Thursday, 24 January 2008

Hypothenuse


This is the new quilted shopping bag. The lining is the same green flower print as the middle part of the handles. The button is a wooden vintage button I have admired in my mother's button box since childhood. She gave them last autumn to me to give to my daughter. I didn't, but kept them myself, because I had liked them a lot longer. I let her pick the ones she wanted the most, and she will get the rest later.
I think I will give this bag to my mother next time I go visit her. She lives alone now since my father died a little over two years ago, so there is not too much shopping to be done. On the inside the bag has a zippered pocket for her purse and keys so that she only needs this bag to take care of. She is 91 years old now, and her memory is razor sharp. She is of course a little fragile and needs a walking support with wheels, but she can do her own shopping and "mind her own business". Last week when I phoned her she told me that she had been thinking of the hypothenuse. Why on earth that, I thought. Well, she needed to cross a square in town so she thought that the hypothenuse is always shorter than the sum of the sides of the right angle, so she decided to save some steps and walk from corner to the opposite corner for the taxi station. And then she needed to know which language this funny word comes from, and she checked it at home from her books. It's Greek. This little bag is also full of hypothenuses, I hope she enjoys them as well. And the beautiful button I have dared to use.

10 comments:

  1. Your mother sounds like quite the lady. What a pleasure and blessing that she is still so sharp at 91!

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  2. A beautiful button and a lovely story too! I will be thinking about hypothenuses:)

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  3. Thank you for these comments. Yes, she really is quite the lady! I just wish I will be that way too at her age. Maybe I then give the rest of by fine buttons to my not yet existing granddaughter, and Kaija will keep them safe for some decades before she lets her have them.

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  4. Give Kaija her buttons back!!!
    Love the rug.

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  5. Lovely bag!

    I'm happy to hear that your mother is so well. She reminds me of my granma, who will have her 92th birthday this spring. She's very sharp too, she lives alone and knits and crochets every day (except for Christmas Day and Easter Friday). She cooks and bakes and can always make a witty remark. I hope I will be like that too when I'm at her age...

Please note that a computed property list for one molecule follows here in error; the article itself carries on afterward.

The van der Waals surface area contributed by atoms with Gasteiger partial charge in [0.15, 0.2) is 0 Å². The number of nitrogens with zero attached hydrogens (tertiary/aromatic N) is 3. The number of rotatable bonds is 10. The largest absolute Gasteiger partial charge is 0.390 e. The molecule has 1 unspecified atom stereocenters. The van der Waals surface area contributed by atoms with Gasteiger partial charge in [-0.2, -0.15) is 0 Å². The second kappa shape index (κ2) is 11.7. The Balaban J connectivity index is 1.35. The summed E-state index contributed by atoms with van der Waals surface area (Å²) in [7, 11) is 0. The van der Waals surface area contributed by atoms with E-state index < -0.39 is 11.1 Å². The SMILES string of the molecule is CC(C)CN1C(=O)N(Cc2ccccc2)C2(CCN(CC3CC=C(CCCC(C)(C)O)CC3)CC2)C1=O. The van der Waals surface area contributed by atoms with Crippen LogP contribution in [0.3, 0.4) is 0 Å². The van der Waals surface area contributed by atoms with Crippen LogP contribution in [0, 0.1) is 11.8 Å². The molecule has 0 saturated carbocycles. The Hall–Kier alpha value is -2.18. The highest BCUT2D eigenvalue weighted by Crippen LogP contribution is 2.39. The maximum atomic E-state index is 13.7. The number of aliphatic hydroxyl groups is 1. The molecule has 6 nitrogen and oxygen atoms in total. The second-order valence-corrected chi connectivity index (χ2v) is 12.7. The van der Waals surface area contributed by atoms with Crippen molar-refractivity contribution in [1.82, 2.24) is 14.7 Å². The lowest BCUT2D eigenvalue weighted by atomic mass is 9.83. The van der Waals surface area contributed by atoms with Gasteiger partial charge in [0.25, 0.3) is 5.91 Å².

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  6. Seeing my mother reach such age in such condition reminds me of the importance of good health. If I'm expected to live to be over ninety, I must try to keep my joints moving and blood pressure down. And my head sane. I want to be able to do things with my hands for decades to come.
    I will come back to the button question when I have gathered some strength.

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  7. Hi Ulla. I now understand about the buttons after reading Kaija's blog! Apologies, I now know that they are treasured heirlooms,and we daughters must be patient!

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  8. I will help you with the button dilemma because I have been admiring the very same wooden buttons ten years longer than you... If you release ONE of those buttons to your daughter, who happens to have a very special spot in my heart, I will give you six pale lilac hand made silk buttons in return. My buttons used to belong to our mutual Grand Mother, who gave them to me, when I was a teenager and you were still a toddler.
    Funny thing about lovely buttons! They can capture you in a way. I never even dreamed about using any of mine.

    p.s. For a show of good will I will throw in two big Kalevala Koru bronze buttons, one for each of you

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  9. She will get all the buttons any day she wants. She needs just to say so. I'm not a monster. I now have pictures of all of them, and I know I can negotiate with her if I ever really need a button from this lot.

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  10. I'm very happy about the fact that you're not a monster, because it would most likely make me one too.

    There's way too much drama going on with these buttons. We're both just so Finnish that some misunderstandings are pretty much unavoidable. I'm all right with my mom having my buttons (and she's completely entitled to keep the juniper buttons forever, they're hers). Lets just all enjoy our pretty button photos. Ok?

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